Holly has spent twenty-five years in the government relations field and earned a reputation as one of the best lobbyists in Pennsylvania. Lobbying in Pennsylvania since 1990, she initially worked for a Fortune 35 company and subsequently led two different premiere lobbying firms. In April 2012, she opened the doors of her own firm—The Kinser Group, which has offices in Philadelphia and Harrisburg. Throughout the decades she has served as the lead lobbyist for the City of Philadelphia under Mayors Edward G. Rendell and Michael A. Nutter and her client base included Drexel University College of Medicine, Philadelphia Museum of Art, The John Buck Company, Comcast, Albert Einstein Healthcare Network, Community Education Centers, Microsoft, Greater Philadelphia Tourism Marketing Corporation, Clear Channel Airports, International Paper, Philadelphia Gas Works, Thomas Jefferson University, Kimpton Hotels, The Wistar Institute, Major League Soccer’s The Philadelphia Union, Unisys, Disney, Pfizer and Frito-Lay.
Prior to forming her own company, she spent a decade as executive vice president and five years as managing director of firms where she oversaw their lobbying engagements at both the state and municipal levels. While there, she significantly diversified and grew their revenue and client base. Additionally, she secured tens of millions of dollars in operational funding for medical colleges, health care systems, educational institutions, cultural and historical venues, social service entities and tourism marketing initiatives. Holly serves as vice president of the Arden Theatre Company Board of Directors. She is a native Californian who graduated from Scripps College in Claremont, Calif. She resides in Center City Philadelphia with her daughter Lena.
Mr. Harrington was employed by the Bryn Mawr Trust Co. in 2015 as executive vice president and chief financial officer after three years with Susquehanna Bancshares in the role of chief financial officer and treasurer. Prior, Mr. Harrington spent over 10 years with First Niagara Financial Group in several positions during his tenure, including treasurer, chief investment officer and chief financial officer. Mr. Harrington is a graduate of Bloomsburg University with a degree in Finance and earned an MBA from St. Joseph’s University.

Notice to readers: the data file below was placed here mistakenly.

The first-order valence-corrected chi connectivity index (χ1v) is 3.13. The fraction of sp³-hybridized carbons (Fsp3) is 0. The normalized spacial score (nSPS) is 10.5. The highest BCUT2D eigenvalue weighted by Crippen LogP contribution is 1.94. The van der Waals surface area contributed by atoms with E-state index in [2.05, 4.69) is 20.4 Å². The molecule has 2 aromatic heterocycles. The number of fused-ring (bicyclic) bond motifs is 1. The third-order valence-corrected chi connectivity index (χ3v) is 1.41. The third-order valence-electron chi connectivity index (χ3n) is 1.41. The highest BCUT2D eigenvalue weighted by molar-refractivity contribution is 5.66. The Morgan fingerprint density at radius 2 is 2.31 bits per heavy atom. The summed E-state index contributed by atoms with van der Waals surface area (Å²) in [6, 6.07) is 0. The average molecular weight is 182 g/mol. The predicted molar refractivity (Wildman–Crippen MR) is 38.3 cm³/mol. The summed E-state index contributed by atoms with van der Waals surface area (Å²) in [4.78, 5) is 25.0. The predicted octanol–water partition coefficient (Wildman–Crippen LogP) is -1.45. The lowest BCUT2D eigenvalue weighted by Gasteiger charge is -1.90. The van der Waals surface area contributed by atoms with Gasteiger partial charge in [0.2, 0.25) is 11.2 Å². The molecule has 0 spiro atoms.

Support the Women’s Emotional Wellness Center at King of Prussia
The Women’s Emotional Wellness Center (WEWC) at Main Line Health (MLH) offers outpatient behavioral health care to women ages 18 and older. Established in 2013, the program has blossomed into its current complement of services that includes women’s intensive outpatient programming, individual and couples counseling, group psychotherapy, and psychiatry. These services are available at the Main Line Health Center in Newtown Square, and to meet patient demand for the program, expanded services will also be offered at the new Women’s Specialty Center in King of Prussia starting in spring 2020.
Distinctive behavioral health services for women
In the new facility, a calm and inviting space will be created for provision of the following services for women:
- A new women’s partial hospitalization program (PHP), which provides full-day programming to meet clinical needs of women who require more care than intensive outpatient therapy, but do not require inpatient hospitalization.
- A women’s intensive outpatient program (IOP), which involves group therapy several times a week for women whose mental health symptoms require more care than weekly psychotherapy, but do not require the intensity of PHP or inpatient hospitalization. Both the PHP and IOP offerings are unique in the region as programming was developed exclusively for women, by women.